A Certain "Je Ne Sais Quoi": The Origin of Foreign Words by Chloe Rhodes

By Chloe Rhodes

English does not borrow from different languages. English follows different languages down darkish alleys, knocks them over, and is going via their wallet for free grammar. -James D. Nicoll prepared alphabetically for simple reference, a definite "Je Ne Sais Quoi" is an obtainable lexicon of international phrases and words utilized in English, containing every little thing from aficionado (Spanish) to zeitgeist (German). inside of you can find translations, definitions, origins, and a descriptive timeline of every item's evolution. Entries comprise: ? los angeles carte: from the cardboard or of the menu (French) Fiasco: entire failure (Italian) Dungarees: thick cotton cloth/overalls (Hindi) Diaspora: dispersion (Greek) Smorgasbord: bread and butter (Swedish) Cognoscenti: those that be aware of (Italian) Compos mentis: having mastery of one's brain; with it (Latin) Attractively packaged with black and white illustrations, this whimsical but authoritative e-book is a brilliant reward for any etymologically involved person. Use this ebook to reacquaint your self with the English language, and you will be compos mentis very quickly.

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Extra info for A Certain "Je Ne Sais Quoi": The Origin of Foreign Words Used in English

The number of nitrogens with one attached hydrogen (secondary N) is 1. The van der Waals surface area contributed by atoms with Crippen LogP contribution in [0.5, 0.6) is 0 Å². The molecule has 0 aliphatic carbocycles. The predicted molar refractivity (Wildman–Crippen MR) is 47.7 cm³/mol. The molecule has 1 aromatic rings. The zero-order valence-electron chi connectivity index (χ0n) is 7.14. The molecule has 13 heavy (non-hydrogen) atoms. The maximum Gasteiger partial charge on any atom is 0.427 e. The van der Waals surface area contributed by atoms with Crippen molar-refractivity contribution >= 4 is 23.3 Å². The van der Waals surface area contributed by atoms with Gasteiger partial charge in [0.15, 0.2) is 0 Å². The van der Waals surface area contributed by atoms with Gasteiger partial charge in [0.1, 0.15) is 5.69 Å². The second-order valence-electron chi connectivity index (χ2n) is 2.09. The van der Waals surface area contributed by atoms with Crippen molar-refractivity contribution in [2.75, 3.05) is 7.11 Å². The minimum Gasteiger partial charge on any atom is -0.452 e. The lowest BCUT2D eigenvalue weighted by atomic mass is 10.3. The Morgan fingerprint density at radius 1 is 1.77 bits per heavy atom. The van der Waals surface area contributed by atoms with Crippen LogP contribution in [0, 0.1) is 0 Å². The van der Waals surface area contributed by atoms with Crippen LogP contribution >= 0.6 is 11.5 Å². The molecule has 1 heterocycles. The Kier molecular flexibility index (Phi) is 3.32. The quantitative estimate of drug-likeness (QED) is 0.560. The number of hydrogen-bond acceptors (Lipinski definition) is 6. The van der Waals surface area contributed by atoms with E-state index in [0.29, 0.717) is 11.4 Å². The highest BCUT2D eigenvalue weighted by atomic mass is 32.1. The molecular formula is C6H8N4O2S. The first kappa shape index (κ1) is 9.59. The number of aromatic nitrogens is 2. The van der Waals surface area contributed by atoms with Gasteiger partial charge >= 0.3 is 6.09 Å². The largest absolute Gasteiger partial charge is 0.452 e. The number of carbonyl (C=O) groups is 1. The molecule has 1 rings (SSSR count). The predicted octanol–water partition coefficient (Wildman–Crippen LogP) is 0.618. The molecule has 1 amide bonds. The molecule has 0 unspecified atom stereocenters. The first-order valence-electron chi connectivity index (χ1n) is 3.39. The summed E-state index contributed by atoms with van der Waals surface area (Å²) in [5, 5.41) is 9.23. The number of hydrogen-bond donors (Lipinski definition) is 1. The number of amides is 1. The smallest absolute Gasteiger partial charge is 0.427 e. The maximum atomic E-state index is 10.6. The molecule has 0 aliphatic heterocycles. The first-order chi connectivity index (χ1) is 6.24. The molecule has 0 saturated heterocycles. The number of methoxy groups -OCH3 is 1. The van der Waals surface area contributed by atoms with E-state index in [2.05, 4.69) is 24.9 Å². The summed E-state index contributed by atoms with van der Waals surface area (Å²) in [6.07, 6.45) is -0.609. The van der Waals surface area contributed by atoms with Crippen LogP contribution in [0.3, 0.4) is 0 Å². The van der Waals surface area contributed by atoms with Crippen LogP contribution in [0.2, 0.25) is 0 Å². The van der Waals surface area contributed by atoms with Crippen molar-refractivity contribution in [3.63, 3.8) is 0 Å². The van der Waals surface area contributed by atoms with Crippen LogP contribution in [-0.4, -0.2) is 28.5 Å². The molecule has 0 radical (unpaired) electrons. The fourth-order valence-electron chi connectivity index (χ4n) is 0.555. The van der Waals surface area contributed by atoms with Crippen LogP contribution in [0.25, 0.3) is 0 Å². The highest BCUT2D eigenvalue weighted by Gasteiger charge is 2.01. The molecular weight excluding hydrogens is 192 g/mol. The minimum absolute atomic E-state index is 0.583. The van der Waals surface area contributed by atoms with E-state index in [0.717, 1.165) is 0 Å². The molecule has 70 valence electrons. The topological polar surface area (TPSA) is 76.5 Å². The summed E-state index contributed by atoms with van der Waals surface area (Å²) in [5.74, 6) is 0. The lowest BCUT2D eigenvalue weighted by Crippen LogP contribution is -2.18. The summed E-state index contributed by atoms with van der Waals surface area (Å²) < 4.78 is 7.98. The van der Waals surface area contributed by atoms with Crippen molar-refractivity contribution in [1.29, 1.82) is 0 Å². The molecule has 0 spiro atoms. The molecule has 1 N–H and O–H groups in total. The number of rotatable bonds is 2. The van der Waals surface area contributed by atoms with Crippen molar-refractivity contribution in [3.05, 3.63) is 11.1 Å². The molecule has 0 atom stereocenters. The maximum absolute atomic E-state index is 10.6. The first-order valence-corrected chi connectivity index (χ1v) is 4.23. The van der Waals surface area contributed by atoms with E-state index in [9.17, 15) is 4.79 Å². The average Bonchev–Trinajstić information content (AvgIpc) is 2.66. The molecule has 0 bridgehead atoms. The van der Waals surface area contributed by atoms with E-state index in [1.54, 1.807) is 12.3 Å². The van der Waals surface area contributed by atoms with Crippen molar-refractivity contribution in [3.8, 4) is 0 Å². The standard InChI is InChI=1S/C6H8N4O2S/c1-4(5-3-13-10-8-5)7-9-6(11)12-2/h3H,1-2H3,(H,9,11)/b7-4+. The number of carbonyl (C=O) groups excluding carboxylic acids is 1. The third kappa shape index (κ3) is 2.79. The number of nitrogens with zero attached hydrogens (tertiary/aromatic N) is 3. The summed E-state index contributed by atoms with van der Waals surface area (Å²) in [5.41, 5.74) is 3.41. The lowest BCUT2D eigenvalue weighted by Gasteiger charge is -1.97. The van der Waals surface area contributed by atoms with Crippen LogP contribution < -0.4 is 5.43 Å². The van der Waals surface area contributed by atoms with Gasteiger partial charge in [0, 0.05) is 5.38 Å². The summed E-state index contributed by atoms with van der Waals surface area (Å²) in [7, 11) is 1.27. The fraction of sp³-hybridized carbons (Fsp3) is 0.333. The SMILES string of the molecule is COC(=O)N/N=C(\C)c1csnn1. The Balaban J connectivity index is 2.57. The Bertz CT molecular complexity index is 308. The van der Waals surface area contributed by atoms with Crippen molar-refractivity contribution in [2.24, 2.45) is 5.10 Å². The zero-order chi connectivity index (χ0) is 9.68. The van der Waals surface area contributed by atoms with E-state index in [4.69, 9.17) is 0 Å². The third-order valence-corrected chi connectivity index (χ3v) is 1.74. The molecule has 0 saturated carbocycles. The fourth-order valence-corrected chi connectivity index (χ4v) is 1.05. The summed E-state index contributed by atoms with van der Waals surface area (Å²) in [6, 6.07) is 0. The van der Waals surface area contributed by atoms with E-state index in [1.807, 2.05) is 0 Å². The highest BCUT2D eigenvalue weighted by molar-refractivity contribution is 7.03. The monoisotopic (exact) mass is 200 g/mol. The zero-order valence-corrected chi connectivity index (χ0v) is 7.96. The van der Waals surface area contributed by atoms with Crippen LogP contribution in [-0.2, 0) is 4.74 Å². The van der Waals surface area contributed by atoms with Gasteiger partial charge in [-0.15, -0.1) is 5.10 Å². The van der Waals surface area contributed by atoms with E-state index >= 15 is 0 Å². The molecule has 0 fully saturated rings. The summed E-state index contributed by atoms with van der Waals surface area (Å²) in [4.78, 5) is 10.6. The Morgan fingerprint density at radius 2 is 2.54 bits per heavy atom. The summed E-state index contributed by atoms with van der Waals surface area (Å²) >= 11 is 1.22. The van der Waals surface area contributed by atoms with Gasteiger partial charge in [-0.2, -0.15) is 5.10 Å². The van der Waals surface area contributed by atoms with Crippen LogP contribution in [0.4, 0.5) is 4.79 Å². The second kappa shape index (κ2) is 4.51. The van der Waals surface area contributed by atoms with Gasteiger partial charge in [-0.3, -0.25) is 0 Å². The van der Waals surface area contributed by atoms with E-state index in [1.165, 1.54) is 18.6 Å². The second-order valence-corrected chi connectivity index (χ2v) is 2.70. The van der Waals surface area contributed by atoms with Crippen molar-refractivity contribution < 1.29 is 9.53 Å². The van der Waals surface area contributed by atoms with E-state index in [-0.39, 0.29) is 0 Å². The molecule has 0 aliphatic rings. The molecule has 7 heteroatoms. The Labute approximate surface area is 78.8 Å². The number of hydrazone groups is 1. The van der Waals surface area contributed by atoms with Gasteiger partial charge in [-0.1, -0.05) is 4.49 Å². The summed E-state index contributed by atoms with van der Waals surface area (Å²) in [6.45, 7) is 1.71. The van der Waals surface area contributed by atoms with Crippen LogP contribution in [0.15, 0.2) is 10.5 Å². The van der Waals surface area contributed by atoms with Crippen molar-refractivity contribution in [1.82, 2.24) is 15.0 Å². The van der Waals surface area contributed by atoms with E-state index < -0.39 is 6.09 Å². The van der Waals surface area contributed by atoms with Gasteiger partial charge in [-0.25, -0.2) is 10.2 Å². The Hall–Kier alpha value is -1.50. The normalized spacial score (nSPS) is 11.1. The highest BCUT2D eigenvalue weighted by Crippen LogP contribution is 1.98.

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The plural also refers to the documentation that proves legitimacy, so an employer might ask to see an applicant’s bona fides before offering him a job. Ladies and gentlemen, boys and girls, prepare to be amazed—may I proudly present Bernice, our bona fide bearded lady. Bonhomie simple good-heartedness (French) “Bonhomie” is the quality of good-natured friendliness—the term might be applied to someone who enjoys amiable conversation and has an affable disposition. The phrase first appeared in English literature in the mid-1800s and is still used in reference to warm, outgoing people, often men.

The British and American tradition of throwing confetti at weddings is related to the very old tradition of throwing rice, dates, or nuts that may reach back beyond ancient Rome or Egypt. It brings good luck and represents fertility and abundance. In Italy the earliest form of confetti may have consisted of sugar-coated nuts and similar confections. In modern-day, eco-sensitive times, flower petals are often preferred by licensed wedding venues, but the sentiment and significance remain unchanged.

The waiter left Mr. McNair to pore over the menu of single malts at his leisure—the gentleman’s florid complexion marked him out as something of a whisky connoisseur. Contretemps against the time (French) In the seventeenth century a “contretemps” was a mistimed or inopportune thrust in a fencing bout. This meaning extended in English use by around 1770 to cover any jarring mishap that was out of pace with social mores. We still use the term to describe an unexpected interruption in normal proceedings, but since the mid-twentieth century, it has been used more widely to mean an embarrassing set-to or minor skirmish.

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